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Aliza Dixon

Aliza Dixon


Kingsport, Tennessee

I performed a three-term co-op with Shaw Industries in Dalton, Georgia. I worked in residential carpet manufacturing as a process improvement engineer my first term, distribution engineering my second and third term.

My biggest project was the design of an 800,000 square foot manufacturing facility. I also got the opportunity to intern with Southern Nuclear at Vogtle Nuclear Plant in Waynesboro, Georgia. I worked in the procurement engineering department and decided which parts could be placed into the plant based on federal regulatory requirements.

I decided to co-op because I thought that the experience would set me apart from my peers. I was able to take experiences from work and apply them directly to school when I returned.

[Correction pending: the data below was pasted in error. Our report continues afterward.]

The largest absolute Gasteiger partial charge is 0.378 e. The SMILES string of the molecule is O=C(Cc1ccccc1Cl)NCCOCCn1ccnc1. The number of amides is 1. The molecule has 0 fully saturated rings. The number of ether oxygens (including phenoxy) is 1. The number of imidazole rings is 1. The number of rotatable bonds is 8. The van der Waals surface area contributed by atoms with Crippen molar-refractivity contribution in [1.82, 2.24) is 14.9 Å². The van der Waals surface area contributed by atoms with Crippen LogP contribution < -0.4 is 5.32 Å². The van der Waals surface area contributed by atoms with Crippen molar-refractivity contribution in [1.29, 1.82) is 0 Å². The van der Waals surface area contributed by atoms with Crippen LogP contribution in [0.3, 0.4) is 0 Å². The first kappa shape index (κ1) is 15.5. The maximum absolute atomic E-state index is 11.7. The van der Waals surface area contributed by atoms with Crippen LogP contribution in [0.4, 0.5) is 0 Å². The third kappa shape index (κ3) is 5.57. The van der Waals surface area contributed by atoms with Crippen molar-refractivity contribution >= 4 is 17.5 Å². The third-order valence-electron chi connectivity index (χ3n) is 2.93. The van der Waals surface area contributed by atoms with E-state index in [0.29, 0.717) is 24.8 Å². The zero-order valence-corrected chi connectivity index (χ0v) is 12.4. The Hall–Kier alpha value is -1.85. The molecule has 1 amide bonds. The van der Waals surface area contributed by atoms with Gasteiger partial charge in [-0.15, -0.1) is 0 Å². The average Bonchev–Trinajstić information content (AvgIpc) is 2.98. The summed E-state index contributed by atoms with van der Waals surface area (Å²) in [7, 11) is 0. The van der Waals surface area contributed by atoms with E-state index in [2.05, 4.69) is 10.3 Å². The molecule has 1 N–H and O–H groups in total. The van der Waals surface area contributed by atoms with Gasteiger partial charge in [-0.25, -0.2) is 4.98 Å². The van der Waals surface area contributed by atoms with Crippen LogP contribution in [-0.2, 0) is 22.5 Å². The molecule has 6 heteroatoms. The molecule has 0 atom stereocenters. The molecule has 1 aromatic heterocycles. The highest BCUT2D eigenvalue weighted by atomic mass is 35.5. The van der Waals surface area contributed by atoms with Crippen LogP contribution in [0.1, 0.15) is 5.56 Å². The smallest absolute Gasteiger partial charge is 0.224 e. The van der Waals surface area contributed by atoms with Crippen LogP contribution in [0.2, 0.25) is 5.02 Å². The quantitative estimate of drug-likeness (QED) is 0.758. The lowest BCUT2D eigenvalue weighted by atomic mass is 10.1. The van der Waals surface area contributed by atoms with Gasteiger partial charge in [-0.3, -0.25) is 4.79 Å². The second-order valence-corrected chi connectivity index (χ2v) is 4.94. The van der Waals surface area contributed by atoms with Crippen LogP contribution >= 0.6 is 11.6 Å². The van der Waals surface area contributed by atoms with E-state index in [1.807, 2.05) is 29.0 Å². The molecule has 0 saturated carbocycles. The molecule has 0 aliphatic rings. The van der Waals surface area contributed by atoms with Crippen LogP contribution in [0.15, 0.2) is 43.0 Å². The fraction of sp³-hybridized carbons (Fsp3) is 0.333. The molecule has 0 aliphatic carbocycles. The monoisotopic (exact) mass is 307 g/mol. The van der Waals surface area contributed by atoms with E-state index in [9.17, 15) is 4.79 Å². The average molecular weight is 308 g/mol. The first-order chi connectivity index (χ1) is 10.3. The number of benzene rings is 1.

The most significant lesson that I learned while on co-op was learning to work with diverse groups of people and people that you don't necessarily get along with. While working, I worked alongside people from different age groups, cultural backgrounds, and organizations within the company to find common ground and achieve common goals.

Working increased my work ethic immeasurably. After working nine hours a day, I came back to school with the desire to get similar amounts of work accomplished. This pushed me to become a better engineer both academically and professionally.

Students should definitely consider a co-op assignment because it helps them to learn what they want to do and don't want to do with their career. Co-ops usually give the student diverse experiences within their major, which can be helpful when getting a full-time position after graduation.

When I'm not busy with school or work, I enjoy being with my family, friends, and pets. My favorite thing to do is take my dog, Hudson, on a walk on the Knoxville Greenway.

Aliza Dixon

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